All is not lost, if course. There is every reason to believe that the U.S. will be back at or near the record-low unemployment when people are once gain allowed to return to work and leave their homes to shop. To staunch the bleeding, America’s central bank is pouring more than $3 trillion worth of loans and asset purchases into the U.S. financial system—an unprecedented commitment. The newly-passed CARES aid package is worth an aggregate $2.2 trillion more, $377 billion of which will be used for loans to businesses that are having trouble meeting their payrolls while they sit on the economic sidelines, $560 billion for individuals and families, $500 billion in outright grants to large corporations, and $340 billion set aside for state and local governments.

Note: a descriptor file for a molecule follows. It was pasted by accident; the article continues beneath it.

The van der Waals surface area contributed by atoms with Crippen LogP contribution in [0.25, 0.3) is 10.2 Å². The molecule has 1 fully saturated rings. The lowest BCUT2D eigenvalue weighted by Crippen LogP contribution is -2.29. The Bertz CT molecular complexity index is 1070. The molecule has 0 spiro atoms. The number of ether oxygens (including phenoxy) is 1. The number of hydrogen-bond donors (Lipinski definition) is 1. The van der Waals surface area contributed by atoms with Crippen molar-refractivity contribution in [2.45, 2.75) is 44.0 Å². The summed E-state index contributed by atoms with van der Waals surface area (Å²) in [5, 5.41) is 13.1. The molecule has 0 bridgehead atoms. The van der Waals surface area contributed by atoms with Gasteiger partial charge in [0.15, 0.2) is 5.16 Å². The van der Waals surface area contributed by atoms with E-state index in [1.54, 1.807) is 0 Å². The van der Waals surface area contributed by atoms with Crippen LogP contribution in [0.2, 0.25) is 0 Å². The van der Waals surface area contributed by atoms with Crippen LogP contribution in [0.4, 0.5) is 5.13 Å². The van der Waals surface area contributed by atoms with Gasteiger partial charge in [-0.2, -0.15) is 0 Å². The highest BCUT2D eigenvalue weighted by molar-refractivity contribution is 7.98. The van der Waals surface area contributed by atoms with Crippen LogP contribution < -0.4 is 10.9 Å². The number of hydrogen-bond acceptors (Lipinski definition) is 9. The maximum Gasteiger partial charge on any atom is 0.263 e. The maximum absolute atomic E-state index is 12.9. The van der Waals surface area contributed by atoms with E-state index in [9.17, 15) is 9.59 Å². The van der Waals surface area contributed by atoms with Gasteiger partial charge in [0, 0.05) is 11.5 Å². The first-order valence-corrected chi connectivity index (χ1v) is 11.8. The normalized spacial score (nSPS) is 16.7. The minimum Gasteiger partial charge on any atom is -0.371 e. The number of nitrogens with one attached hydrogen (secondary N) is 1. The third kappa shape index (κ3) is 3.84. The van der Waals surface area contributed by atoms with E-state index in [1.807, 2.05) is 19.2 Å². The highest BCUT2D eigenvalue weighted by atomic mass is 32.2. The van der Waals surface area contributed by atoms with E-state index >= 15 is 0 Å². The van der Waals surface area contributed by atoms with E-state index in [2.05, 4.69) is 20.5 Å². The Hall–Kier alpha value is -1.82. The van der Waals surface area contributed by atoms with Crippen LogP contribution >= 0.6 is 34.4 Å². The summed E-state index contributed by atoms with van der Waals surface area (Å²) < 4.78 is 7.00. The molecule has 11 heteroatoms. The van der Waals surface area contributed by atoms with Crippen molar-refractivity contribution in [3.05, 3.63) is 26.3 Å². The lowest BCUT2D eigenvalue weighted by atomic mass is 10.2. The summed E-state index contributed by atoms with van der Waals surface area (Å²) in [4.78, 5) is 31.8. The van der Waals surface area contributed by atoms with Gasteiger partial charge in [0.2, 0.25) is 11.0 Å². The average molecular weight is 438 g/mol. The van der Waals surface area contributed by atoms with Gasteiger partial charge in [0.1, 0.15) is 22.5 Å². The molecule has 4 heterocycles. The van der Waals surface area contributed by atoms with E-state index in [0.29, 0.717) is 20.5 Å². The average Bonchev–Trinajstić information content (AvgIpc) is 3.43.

There are times when we all face challenges more important than the ups and downs of the markets, and this time certainly qualifies. Staying safe, staying well, staying alive and keeping our loved ones out of harm’s way takes priority in this global pandemic. We are, of course, monitoring the markets. We believe that the traders who are making panic-stricken departures from the market are overestimating the long-term harm to Corporate America and their business counterparts around the world.

Just like in 2007-2009, we have to believe in the resilience of capitalism to weather yet another “once in a century” storm, and in the value of persistence while many investors are making decisions out of panic. Wall Street’s quick-twitch traders may be caught like deer in the headlights, but seldom has a strategy based on fear turned out well in the end.

We all have much to be grateful for. We look forward to a time after this pandemic has swept across the world when we have more to be grateful for, including the safety of our loved ones, and a return of value to our portfolios and to our country’s economic well-being.


Wilshire index data:

Russell index data:

S&P index data:

Nasdaq index data:

International indices:

Commodities index data:

Treasury market rates:

Bond rates: